January 10, 2019 (Ottawa, ON) – The Congress of Aboriginal Peoples applauds the First Nations Child and Family Caring Society for their order to the Canadian Human Rights Tribunal (CHRT) calling for the federal government to cover urgent health care for non-status First Nations children living off-reserve under the Jordan’s Principle.
An interim hearing is taking place at the CHRT on the case of non-status children this week. Previously in January 2016, the CHRT issued a landmark ruling that the federal government was discriminating against First Nations children in its underfunding of the delivery of child welfare. As part of the ruling, the CHRT ordered Canada to take immediate action to ensure its program budget responds to the unique needs of First Nations children and families and to apply Jordan’s Principle to all First Nations children on and off reserve. In the ruling, the tribunal did not make a distinction between status and non-status First Nations children, yet the federal government is arguing that Jordan’s Principle only applies to status First Nations.
“All Indigenous children should be able to access urgent services, without facing discrimination based on their status or residence,” argues National Chief Robert Bertrand. “We have the 2016 CAP Daniels decision that clarifies the federal government is responsible for Métis and non-status Indians.”
The 2016 Supreme Court of Canada’s unanimous decision in Daniels v. Canada was a landmark victory for CAP giving clarity that Métis and non-status Indians fall under the federal government’s jurisdiction and fiduciary duty. As stated in the Daniels decision, “[Métis and non-status Indians] are deprived of programs, services and intangible benefits recognized by all governments as needed.” The Congress advocates that all Indigenous children should have access to programs and services and especially in the case of urgent health needs.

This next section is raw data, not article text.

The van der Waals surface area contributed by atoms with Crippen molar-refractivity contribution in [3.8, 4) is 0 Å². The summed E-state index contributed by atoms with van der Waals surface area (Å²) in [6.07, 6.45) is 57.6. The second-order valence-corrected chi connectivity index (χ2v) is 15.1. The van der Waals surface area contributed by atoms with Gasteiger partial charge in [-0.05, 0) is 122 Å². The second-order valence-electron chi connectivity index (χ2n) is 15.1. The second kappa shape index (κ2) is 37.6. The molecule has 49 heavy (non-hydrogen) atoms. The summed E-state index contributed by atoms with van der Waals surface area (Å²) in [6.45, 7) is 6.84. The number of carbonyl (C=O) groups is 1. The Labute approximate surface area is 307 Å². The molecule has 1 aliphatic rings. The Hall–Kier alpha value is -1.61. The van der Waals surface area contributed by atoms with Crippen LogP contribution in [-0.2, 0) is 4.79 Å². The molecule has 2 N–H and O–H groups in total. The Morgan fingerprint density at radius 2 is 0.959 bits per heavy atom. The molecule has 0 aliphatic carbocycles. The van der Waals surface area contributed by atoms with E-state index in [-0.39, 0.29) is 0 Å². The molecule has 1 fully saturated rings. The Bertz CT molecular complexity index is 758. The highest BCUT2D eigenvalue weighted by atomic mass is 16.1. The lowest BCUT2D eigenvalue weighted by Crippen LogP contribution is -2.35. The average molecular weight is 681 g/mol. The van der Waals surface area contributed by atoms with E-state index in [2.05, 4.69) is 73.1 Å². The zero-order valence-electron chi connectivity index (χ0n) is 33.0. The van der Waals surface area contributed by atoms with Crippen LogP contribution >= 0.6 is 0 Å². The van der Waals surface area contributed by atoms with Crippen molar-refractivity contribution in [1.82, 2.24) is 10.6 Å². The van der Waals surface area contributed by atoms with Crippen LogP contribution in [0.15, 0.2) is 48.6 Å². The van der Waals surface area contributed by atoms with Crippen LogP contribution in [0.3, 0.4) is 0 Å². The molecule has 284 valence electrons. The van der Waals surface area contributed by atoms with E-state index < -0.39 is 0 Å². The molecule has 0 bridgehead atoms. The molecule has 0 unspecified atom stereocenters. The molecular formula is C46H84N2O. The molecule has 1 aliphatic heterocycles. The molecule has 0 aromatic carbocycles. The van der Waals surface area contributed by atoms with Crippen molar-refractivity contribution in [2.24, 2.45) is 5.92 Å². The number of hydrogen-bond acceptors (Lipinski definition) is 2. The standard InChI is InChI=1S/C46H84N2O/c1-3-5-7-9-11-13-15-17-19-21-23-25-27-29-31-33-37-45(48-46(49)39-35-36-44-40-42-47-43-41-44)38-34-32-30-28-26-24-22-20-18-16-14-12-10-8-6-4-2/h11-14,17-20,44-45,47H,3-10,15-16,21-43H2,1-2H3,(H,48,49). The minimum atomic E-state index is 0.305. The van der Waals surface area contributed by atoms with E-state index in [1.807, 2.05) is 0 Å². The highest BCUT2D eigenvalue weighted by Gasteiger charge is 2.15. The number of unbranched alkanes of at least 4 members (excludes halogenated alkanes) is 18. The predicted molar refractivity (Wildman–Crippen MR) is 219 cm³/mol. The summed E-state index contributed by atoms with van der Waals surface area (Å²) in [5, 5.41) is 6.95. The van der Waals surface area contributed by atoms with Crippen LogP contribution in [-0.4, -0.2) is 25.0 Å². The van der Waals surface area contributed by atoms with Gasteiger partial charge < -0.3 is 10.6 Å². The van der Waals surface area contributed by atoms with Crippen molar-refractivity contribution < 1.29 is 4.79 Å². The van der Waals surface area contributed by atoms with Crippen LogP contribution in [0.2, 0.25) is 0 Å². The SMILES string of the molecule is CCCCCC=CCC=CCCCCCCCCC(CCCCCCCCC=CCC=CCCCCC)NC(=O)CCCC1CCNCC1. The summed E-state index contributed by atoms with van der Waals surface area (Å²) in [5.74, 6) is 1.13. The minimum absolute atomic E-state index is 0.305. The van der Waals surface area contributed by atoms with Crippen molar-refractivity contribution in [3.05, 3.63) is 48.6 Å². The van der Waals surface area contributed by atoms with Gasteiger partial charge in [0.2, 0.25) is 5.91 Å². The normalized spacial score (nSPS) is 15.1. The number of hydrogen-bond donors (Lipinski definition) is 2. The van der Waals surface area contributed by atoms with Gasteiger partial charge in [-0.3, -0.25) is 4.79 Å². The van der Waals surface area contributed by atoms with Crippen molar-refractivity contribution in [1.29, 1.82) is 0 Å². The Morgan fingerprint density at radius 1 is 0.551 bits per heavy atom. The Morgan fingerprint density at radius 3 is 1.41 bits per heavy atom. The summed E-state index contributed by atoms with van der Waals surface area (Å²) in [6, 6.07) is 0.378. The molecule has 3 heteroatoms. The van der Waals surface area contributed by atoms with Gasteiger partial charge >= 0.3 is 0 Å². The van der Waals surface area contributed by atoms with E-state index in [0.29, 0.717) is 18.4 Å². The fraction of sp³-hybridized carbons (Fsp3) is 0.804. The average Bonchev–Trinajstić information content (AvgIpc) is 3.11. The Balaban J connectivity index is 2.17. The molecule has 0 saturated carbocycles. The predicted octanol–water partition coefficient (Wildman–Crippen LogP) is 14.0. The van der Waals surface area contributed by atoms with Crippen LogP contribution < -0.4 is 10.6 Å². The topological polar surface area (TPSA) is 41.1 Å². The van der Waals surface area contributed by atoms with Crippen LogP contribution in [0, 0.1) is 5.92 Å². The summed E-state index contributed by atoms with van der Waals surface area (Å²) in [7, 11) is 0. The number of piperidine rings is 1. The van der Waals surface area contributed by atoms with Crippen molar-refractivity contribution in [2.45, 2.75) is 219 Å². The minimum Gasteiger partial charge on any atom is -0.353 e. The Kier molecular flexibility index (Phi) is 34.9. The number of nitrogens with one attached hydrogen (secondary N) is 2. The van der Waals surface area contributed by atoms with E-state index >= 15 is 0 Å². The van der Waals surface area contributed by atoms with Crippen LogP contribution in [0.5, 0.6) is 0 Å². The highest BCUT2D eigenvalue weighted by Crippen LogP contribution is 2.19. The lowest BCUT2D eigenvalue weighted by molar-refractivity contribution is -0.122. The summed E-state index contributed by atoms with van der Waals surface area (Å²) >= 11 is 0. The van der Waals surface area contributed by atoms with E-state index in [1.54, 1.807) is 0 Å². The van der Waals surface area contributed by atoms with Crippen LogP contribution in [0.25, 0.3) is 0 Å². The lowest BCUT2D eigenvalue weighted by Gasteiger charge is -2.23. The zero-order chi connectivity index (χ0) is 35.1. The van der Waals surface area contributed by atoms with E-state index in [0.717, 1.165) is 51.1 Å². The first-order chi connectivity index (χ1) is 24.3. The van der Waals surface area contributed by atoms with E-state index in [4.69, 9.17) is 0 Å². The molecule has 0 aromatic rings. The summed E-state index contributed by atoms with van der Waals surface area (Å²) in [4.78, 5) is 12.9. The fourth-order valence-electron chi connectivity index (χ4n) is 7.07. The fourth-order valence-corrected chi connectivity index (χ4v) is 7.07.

“The government continues to fight against Indigenous children, while the protection and welfare of the child should be the number one priority,” concludes National Chief Robert Bertrand, “we recognize the tremendous work the First Nations Child and Family Caring Society is leading for First Nations children. All Indigenous children must be treated with both dignity and respect with their essential needs met.”
Services should be targeted at all Canadian children. Once we start distributing services based on the religion, race, or culture of a child, we run into these problems.
It is ironic when these outcomes occur, and it is evidence that Governments must not be swayed by special interest groups, and instead provide service without discrimination.